Every biography of Eva Perón that I have read states that she began her life as Eva Duarte and that she had an impoverished upbringing. As she grew up and became a teenager, Eva Duarte began to have dreams of becoming a movie and music star. She knew that she would never become a star where she was living so she began to devise a plan that would see her move to the capital city of Buenos Aires. Not having money, Eva Duarte used her beauty to attract the attention of men in positions of power. It was through her relationships with these men that she made her way from her small town all the way to the big city. Once in Buenos Aires, Duarte began venturing into nightclubs and theatres looking for an opportunity to make herself known to those with the power to advance her career. As her teenage years moved along, she began getting roles in musicals, as well as opportunities to sing on stage in clubs. It was while working at a benefit fundraiser that she met one of Argentina’s rising young political stars, Col. Juan Perón. There was an attraction between the two and soon they began a torrid love affair. *(Up until this point in her story, the only bone of contention between those who consider Eva Perón to be akin to a saint and those who despise everything about her is whether she made her way to the top of Argentinian society because of her cunning determination and ambition or whether she prostituted herself). From what I have read, there appears to be no middle ground in this matter.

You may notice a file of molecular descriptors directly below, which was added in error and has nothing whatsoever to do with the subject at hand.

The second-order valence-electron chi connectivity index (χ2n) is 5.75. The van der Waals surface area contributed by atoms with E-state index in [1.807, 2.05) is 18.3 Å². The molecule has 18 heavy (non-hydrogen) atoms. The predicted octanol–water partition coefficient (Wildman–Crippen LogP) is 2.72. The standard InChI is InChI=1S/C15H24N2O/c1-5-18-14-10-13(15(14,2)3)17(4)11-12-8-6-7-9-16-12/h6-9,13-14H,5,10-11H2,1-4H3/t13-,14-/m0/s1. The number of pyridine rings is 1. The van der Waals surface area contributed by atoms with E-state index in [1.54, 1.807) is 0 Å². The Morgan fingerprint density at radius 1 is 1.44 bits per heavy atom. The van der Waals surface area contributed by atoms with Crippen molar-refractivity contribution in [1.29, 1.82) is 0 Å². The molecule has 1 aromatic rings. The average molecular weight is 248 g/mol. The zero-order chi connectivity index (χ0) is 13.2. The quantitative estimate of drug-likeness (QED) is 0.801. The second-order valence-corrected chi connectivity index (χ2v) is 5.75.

Eva and Col. Juan Person made for a glamorous couple.